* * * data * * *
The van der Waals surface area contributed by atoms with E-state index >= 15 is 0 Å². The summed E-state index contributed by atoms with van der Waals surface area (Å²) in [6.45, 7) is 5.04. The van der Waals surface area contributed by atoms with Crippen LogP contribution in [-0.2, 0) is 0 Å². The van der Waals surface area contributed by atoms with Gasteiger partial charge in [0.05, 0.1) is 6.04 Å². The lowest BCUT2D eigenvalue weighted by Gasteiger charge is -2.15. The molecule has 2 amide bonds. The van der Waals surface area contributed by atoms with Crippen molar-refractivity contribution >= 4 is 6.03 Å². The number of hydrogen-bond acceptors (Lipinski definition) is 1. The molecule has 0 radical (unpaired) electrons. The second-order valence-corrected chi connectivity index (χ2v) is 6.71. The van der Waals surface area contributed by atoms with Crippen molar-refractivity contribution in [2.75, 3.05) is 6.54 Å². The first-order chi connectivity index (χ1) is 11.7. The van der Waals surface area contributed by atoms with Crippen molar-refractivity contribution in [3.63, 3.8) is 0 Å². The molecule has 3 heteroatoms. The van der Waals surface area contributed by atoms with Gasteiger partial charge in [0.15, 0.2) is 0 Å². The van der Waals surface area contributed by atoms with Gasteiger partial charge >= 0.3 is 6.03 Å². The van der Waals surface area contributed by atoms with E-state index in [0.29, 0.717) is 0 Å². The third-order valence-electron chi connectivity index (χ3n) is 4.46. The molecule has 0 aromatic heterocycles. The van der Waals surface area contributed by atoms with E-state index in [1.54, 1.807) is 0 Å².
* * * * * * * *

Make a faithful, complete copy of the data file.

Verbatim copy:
The van der Waals surface area contributed by atoms with E-state index >= 15 is 0 Å². The summed E-state index contributed by atoms with van der Waals surface area (Å²) in [6.45, 7) is 5.04. The van der Waals surface area contributed by atoms with Crippen LogP contribution in [-0.2, 0) is 0 Å². The van der Waals surface area contributed by atoms with Gasteiger partial charge in [0.05, 0.1) is 6.04 Å². The lowest BCUT2D eigenvalue weighted by Gasteiger charge is -2.15. The molecule has 2 amide bonds. The van der Waals surface area contributed by atoms with Crippen molar-refractivity contribution >= 4 is 6.03 Å². The number of hydrogen-bond acceptors (Lipinski definition) is 1. The molecule has 0 radical (unpaired) electrons. The second-order valence-corrected chi connectivity index (χ2v) is 6.71. The van der Waals surface area contributed by atoms with Crippen molar-refractivity contribution in [2.75, 3.05) is 6.54 Å². The first-order chi connectivity index (χ1) is 11.7. The van der Waals surface area contributed by atoms with Crippen molar-refractivity contribution in [3.63, 3.8) is 0 Å². The molecule has 3 heteroatoms. The van der Waals surface area contributed by atoms with Gasteiger partial charge in [0.15, 0.2) is 0 Å². The van der Waals surface area contributed by atoms with Gasteiger partial charge >= 0.3 is 6.03 Å². The van der Waals surface area contributed by atoms with E-state index in [0.29, 0.717) is 0 Å². The third-order valence-electron chi connectivity index (χ3n) is 4.46. The molecule has 0 aromatic heterocycles. The van der Waals surface area contributed by atoms with E-state index in [1.54, 1.807) is 0 Å².